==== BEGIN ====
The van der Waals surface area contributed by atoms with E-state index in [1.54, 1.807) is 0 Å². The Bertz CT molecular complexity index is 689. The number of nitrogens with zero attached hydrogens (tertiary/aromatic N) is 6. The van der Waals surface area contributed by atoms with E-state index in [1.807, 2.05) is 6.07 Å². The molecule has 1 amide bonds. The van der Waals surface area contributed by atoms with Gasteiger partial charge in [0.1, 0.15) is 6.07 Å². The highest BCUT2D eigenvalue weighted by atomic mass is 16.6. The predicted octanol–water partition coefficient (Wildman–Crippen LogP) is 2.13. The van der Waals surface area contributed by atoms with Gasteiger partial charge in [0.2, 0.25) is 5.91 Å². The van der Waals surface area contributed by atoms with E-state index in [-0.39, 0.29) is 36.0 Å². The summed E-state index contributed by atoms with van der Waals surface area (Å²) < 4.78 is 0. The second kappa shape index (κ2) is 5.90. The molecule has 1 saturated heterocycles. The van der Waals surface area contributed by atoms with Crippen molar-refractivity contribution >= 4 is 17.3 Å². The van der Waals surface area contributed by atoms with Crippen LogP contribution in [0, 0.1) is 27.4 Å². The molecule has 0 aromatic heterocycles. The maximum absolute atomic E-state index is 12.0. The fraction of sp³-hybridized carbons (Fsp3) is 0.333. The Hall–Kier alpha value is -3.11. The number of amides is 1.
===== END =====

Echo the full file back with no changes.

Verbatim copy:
The van der Waals surface area contributed by atoms with E-state index in [1.54, 1.807) is 0 Å². The Bertz CT molecular complexity index is 689. The number of nitrogens with zero attached hydrogens (tertiary/aromatic N) is 6. The van der Waals surface area contributed by atoms with E-state index in [1.807, 2.05) is 6.07 Å². The molecule has 1 amide bonds. The van der Waals surface area contributed by atoms with Gasteiger partial charge in [0.1, 0.15) is 6.07 Å². The highest BCUT2D eigenvalue weighted by atomic mass is 16.6. The predicted octanol–water partition coefficient (Wildman–Crippen LogP) is 2.13. The van der Waals surface area contributed by atoms with Gasteiger partial charge in [0.2, 0.25) is 5.91 Å². The van der Waals surface area contributed by atoms with E-state index in [-0.39, 0.29) is 36.0 Å². The summed E-state index contributed by atoms with van der Waals surface area (Å²) < 4.78 is 0. The second kappa shape index (κ2) is 5.90. The molecule has 1 saturated heterocycles. The van der Waals surface area contributed by atoms with Crippen molar-refractivity contribution >= 4 is 17.3 Å². The van der Waals surface area contributed by atoms with Crippen LogP contribution in [0, 0.1) is 27.4 Å². The molecule has 0 aromatic heterocycles. The maximum absolute atomic E-state index is 12.0. The fraction of sp³-hybridized carbons (Fsp3) is 0.333. The Hall–Kier alpha value is -3.11. The number of amides is 1.